Saving Maine Marshes
Protecting land is one of the most valuable tools we have to respond to climate change, and on the Maine coast, protection and restoration of tidal marshes has a profound impact. Tidal marshes are incredibly effective at removing gases like carbon dioxide from the atmosphere and storing them in roots and soils below—as much as ten times more effective than forests per acre! Marshes also help protect built infrastructure and provide essential habitat for countless species, including juvenile lobster and clams, herons, and the endangered salt marsh sparrow.
Recognizing the value of marshes, MCHT launched the Marshes for Tomorrow Initiative in late 2016. This coast-wide initiative—the only one of its kind in Maine—is focused on protecting undeveloped areas surrounding current marshes. As sea level rises, this will allow room for marsh systems to migrate inland while also providing a buffer for plants and animals sensitive to human disturbance.
Over the past six years, we’ve worked with partners to complete 36 marsh protection projects from York to Washington counties, conserving a total of about 1,800 acres of marsh and upland buffers. And we’re just getting started! We’re currently working on over twenty active marsh migration projects, with several expected to close before the end of the year.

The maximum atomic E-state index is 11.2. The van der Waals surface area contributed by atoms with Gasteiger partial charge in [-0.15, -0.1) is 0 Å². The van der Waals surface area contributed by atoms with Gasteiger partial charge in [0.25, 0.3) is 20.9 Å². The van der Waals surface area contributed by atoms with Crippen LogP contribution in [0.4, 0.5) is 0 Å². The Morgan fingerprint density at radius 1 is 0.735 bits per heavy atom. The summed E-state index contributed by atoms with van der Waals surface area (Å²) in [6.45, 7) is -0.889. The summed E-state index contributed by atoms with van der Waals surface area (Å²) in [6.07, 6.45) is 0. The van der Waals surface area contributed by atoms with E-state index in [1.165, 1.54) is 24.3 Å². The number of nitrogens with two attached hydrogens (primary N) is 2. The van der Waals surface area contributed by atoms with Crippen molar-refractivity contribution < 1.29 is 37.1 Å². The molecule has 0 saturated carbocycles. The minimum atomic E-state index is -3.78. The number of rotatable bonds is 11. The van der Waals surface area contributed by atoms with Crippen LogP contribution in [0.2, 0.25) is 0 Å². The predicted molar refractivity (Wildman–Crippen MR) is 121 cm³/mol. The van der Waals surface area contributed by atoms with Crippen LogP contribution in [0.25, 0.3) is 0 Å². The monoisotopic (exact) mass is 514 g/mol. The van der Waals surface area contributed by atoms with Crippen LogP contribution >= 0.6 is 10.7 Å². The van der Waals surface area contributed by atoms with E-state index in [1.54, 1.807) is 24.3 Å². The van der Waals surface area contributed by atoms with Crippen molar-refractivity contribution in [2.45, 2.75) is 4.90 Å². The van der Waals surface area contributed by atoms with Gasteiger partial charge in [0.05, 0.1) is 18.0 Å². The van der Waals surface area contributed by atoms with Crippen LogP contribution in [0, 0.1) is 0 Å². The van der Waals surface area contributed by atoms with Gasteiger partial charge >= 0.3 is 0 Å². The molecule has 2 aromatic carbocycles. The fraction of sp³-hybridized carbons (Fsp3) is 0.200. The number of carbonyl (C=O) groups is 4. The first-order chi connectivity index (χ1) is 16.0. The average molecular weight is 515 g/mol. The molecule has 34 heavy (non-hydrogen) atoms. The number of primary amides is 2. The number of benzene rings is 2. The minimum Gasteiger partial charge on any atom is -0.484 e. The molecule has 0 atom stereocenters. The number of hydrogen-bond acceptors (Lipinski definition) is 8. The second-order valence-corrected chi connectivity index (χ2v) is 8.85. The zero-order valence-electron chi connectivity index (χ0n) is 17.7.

“We have a long-term goal of conserving another 37,000 acres of marsh and adjacent uplands on the coast of Maine,” says MCHT’s Senior Community and Conservation Planner Jeremy Gabrielson. “This is an ambitious goal, but I’m hopeful as we continue to get the word out to potential partners and supporters and make progress every year.”
More Stories from the Coast
In a changing climate, protecting connected woods and waters becomes increasingly important to help plants and animals survive.
“I immediately fell in love with the people and the land and now I want to do whatever I can to help out.”
MCHT collaborates with The Community School to protect important habitat and create permanent outdoor education space on Mount Desert Island.
Protecting connected habitats is key to making the coast more resilient to climate change, and healthy, free-flowing rivers are among the most important types of connected habitats.
MCHT helped conserve a few downtown acres in Milbridge in 2017. Four years later, this land has been transformed into the Milbridge Commons Wellness Park—a place where people can walk by the water, play, and pick free produce.